$4 solar desalination system produces a family's daily drinking water

$4 solar desalination system produces a family's daily drinking water
Two test devices of a new desalination system
Two test devices of a new desalination system
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Two test devices of a new desalination system
Two test devices of a new desalination system
A diagram illustrating how the new desalination system works
A diagram illustrating how the new desalination system works

Desalination is being explored as a way to solve the shortages of drinking water that plague much of the world, but it has a few issues to iron out. A new design for a solar-powered desalination device prevents the build-up of salt, making for an efficient and affordable system. Just four dollars' worth of materials should be enough for a device that can provide a family's daily drinking water.

Fouling is one of the main problems in desalination systems. As salt and other impurities are being filtered out of water, that material tends to build up on membranes or other surfaces in the device, requiring parts to be regularly cleaned, or worse, replaced. Wicking materials are among the most commonly fouled parts, so for the new project, scientists from MIT and Shanghai Jiao Tong University set out to design a wick-free solar desalination device.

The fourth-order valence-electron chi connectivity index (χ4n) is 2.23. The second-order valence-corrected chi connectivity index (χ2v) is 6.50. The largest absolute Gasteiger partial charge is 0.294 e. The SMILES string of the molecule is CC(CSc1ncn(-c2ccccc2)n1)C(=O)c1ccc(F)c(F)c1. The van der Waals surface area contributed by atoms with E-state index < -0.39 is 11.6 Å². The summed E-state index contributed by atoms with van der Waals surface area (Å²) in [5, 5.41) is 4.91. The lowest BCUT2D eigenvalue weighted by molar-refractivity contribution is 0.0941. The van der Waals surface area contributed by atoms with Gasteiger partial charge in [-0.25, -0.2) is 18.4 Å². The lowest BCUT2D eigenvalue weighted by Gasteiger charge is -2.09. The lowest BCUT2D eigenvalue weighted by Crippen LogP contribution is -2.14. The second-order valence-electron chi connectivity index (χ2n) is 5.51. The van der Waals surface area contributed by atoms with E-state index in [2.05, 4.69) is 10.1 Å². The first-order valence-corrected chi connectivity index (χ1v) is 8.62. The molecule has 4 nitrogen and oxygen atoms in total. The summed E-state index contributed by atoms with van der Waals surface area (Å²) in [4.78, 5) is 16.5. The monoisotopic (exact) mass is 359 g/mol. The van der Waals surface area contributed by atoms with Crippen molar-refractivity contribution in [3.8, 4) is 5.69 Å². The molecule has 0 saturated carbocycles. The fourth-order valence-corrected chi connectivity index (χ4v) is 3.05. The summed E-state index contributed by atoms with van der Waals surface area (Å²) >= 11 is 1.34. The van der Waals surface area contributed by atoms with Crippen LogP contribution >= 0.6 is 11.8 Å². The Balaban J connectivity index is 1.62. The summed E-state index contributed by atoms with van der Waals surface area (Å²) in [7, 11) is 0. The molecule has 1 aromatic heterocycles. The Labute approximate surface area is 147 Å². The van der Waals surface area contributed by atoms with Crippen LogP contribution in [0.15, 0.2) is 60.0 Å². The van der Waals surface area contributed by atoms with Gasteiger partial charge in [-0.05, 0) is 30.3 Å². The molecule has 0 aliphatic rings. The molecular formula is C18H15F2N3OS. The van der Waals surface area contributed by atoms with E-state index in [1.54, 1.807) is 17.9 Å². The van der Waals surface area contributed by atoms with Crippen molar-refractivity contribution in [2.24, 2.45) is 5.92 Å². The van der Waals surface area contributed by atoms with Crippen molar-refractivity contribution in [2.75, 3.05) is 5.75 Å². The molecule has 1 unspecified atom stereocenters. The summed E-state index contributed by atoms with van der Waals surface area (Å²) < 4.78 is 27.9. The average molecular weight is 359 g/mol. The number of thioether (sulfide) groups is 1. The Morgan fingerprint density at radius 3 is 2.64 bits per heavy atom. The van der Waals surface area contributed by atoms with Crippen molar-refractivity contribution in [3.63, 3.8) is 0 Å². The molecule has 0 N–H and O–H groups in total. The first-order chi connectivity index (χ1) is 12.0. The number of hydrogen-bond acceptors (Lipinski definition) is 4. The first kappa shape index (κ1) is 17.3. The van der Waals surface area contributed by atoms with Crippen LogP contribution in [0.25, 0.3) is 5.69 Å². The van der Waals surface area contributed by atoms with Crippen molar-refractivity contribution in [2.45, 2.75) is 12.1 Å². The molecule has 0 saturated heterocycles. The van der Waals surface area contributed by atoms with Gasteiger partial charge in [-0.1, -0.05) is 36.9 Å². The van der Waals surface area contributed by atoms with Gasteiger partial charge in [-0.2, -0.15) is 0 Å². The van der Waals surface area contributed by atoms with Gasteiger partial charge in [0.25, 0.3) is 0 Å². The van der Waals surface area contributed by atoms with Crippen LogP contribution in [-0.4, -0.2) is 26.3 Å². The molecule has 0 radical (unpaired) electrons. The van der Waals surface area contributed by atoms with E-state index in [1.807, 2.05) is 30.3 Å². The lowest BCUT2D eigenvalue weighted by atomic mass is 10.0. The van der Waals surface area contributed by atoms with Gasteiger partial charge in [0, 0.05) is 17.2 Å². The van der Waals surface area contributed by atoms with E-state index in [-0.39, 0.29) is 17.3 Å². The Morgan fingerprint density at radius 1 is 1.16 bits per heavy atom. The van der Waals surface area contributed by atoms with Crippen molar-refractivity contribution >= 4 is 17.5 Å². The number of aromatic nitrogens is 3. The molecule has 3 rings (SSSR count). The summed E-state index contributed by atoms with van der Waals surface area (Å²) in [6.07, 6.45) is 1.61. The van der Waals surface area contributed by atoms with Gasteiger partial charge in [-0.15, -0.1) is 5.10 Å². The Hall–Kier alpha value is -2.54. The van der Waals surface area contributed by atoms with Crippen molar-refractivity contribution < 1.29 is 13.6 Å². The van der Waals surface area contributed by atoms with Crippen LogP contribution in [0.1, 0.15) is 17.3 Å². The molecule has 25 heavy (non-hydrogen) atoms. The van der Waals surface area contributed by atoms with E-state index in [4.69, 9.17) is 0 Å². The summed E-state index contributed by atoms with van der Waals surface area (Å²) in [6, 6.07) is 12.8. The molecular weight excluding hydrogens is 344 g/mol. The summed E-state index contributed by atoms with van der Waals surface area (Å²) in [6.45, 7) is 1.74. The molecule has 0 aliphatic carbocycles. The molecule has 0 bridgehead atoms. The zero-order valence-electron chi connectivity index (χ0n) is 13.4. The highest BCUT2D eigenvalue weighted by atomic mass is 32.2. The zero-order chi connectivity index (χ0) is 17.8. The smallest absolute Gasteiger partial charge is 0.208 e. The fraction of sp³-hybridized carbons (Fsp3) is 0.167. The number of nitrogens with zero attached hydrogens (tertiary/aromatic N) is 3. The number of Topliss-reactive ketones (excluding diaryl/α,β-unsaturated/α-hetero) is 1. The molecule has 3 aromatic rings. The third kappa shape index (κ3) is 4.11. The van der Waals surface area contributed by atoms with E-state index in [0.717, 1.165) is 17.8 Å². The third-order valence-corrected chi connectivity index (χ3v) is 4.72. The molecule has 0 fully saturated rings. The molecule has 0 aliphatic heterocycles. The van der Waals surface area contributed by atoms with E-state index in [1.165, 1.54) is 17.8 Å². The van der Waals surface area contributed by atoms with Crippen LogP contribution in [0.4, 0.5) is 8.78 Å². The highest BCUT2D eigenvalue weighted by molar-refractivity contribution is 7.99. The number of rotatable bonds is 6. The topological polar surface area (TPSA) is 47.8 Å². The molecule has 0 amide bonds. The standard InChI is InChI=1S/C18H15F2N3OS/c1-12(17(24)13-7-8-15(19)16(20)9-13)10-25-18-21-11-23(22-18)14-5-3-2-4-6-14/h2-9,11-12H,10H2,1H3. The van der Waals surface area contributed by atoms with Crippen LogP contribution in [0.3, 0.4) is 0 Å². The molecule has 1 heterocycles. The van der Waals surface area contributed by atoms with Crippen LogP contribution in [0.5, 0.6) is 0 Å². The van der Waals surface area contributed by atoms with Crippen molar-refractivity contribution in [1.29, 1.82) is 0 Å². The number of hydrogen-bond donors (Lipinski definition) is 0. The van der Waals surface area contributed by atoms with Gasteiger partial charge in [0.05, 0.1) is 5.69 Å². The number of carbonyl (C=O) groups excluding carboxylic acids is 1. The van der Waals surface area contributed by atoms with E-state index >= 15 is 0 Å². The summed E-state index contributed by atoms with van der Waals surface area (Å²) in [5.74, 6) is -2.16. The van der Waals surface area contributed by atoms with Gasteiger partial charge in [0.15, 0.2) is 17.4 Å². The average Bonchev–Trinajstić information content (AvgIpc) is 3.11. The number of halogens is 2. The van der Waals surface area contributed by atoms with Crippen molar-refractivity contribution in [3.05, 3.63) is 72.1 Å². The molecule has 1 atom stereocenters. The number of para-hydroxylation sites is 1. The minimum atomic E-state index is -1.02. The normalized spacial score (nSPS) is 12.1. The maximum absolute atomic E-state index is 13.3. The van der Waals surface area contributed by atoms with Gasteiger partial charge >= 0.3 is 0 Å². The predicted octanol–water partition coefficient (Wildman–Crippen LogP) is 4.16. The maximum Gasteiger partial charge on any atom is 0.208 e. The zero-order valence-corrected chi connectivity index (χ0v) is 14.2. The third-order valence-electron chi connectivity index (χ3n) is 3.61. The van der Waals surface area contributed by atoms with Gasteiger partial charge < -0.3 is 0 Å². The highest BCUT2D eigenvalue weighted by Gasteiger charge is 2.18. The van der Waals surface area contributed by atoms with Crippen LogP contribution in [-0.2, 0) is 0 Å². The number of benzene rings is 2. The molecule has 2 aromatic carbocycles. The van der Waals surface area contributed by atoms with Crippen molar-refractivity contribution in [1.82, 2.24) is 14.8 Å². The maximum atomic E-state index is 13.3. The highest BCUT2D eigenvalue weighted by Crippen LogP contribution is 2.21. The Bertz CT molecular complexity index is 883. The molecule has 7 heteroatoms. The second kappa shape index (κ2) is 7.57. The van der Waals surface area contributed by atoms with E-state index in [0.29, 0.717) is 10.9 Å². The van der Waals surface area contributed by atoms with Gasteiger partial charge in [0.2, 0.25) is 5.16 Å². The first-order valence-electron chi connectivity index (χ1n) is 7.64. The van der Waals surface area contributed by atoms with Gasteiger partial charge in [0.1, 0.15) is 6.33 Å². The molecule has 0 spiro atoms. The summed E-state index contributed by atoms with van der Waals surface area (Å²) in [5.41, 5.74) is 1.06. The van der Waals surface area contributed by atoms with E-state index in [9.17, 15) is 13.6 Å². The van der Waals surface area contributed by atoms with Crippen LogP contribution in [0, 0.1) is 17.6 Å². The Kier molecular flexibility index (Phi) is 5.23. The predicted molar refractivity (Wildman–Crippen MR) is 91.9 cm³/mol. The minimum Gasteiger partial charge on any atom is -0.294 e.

Intended to float on the surface of a body of saltwater, the system is comprised of several layers. A material with 2.5-mm perforations draws water up from the reservoir below, forming a thin layer of water on top. With the help of a dark material that absorbs heat from sunlight, this thin layer of water is heated until it evaporates, so it can then be condensed onto a sloped surface for collection as pure water.

The salt stays behind in the remaining water, but this is where the team’s new idea kicks in. The holes in the perforated material are just the right size to allow for a natural convective circulation to occur. The warmer water above the material – which is now far more dense with salt – is drawn back down into the colder body of water below. A new layer of water is drawn up to the top of the material and the cycle begins again.

A diagram illustrating how the new desalination system works
A diagram illustrating how the new desalination system works

In test devices, the team says that this technique can achieve over 80 percent efficiency in converting solar energy to water vapor, even when the starting water had salt concentrations up to 20 percent by weight. No salt crystals were detected in the device after a week of operation.

Importantly, the system is made of everyday materials, so it should be scalable and inexpensive. The team calculates that a system with a collecting area of just 1 m2 (10.8 ft2) could provide enough drinking water for a family’s daily needs, and the materials to build it would only cost about US$4.

With more refinement, the team says that this desalination design could help bring drinking water to remote or developing areas, and be used as temporary setups to provide disaster relief after regular supplies are interrupted.